In a major policy address on events in the Middle East at the State Department, President Barack Obama said the United States supports a two-state solution between Israel and Palestine based on the pre-war 1967 borders.
This is not something you expect to hear from a U.S. president, even less from a president up for re-election next year. To venture such a bold move, you have to either possess incredible self-confidence or bend the truth slightly in your public statements; or you could spell out the official position while having something else in mind; or any combination of the three. The powerful pro-Israel lobby is still a factor and can have a significant impact on Obama's re-election chances.
Obama's statement was even more daring considering that it was made ahead of a meeting with Israeli Prime Minister Benyamin Netanyahu on May 20. Obama is also due to speak on Saturday at the American Israel Public Affairs Committee (AIPAC), the most powerful pro-Israel lobbying group.
Netanyahu already said ahead of his trip to Washington that a return to 1967 borders was unacceptable because it would leave Israel "indefensible."
But Obama's call for a two-state solution based on the 1967 borders does not, in fact, represent a major shift in American policy. The White House has silently accepted the 1967 borders (before the Six Day War) for ten years already. Both Democratic President Bill Clinton and Republican President George W. Bush pushed for this border framework during closed-door talks with Israel. They also tried unsuccessfully to convince Israel to accept it.
Obama is distinguished by the fact that he is the first president to declare this position officially in a public forum. That was certainly brave, even though it won't be enough to jumpstart the peace process.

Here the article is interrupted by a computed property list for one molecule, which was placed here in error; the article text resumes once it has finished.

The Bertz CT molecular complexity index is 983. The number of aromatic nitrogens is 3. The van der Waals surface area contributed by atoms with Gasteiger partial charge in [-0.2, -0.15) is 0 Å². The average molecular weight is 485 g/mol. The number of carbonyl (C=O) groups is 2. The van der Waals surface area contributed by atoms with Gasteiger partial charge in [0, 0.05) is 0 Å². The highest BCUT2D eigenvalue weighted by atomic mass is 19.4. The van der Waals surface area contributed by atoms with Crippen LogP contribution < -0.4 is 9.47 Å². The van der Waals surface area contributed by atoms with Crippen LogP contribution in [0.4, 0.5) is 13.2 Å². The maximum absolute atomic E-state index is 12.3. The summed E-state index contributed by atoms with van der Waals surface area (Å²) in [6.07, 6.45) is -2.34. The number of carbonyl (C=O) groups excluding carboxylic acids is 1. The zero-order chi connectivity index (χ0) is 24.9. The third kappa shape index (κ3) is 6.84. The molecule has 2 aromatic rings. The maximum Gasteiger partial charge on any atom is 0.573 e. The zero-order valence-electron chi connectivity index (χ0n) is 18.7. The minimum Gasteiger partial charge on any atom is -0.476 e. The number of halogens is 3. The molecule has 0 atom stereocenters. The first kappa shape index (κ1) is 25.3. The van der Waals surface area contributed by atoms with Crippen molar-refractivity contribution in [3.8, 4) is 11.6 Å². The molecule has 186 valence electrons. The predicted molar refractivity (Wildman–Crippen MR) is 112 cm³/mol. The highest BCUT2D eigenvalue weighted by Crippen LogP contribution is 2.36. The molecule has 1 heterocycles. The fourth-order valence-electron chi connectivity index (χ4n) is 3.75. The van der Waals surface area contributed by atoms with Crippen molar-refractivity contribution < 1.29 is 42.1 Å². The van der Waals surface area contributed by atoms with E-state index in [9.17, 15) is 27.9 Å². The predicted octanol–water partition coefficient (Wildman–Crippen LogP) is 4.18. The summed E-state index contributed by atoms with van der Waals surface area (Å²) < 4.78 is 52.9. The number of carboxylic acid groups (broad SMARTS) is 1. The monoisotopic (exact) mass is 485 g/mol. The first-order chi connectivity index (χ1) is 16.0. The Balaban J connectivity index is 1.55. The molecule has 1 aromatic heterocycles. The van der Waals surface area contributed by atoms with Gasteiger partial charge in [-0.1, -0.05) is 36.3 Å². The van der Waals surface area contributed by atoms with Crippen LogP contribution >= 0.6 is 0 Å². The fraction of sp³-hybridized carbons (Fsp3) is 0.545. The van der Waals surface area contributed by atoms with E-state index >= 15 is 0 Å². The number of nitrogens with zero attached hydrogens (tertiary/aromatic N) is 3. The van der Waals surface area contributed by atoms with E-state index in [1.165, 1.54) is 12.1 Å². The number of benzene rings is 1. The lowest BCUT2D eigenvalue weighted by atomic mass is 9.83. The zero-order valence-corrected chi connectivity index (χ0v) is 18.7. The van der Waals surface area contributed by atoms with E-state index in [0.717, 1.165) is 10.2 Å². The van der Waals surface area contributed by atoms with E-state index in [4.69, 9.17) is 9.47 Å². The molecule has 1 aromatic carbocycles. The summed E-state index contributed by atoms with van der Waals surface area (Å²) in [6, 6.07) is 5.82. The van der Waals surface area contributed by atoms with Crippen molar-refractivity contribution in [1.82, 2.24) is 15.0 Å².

It is worth quoting his exact words here.
"The United States believes that negotiations should result in two states, with permanent Palestinian borders with Israel, Jordan, and Egypt, and permanent Israeli borders with Palestine. The borders of Israel and Palestine should be based on the 1967 lines with mutually agreed swaps, so that secure and recognized borders are established for both states."
In diplomacy, going public is action. It is not just a symbolic gesture. It creates a framework for negotiations.
If Obama had stopped here, his statement would have been viewed as a remarkable breakthrough and a shift in While House policy. If he had stopped here, Netanyahu might not have flown to Washington at all. Israel is against returning to the 1967 borders, before it captured Eastern Jerusalem, the West Bank and Gaza in the Six Day War.
Arabs must be given their due
But Obama did not stop there because he could not afford to. For the past twenty years, every U.S. president has faced the agonizing task of trying to balance Israeli and Arab interests in the Middle East. No president has made it through unscathed. It is no easy task to reconcile the irreconcilable, especially through a set of inconsistent policies. And U.S. policy in the Middle East has been nothing if not inconsistent. Obama is now dealing with the accumulated inheritance of a dozen presidents, starting with Dwight Eisenhower.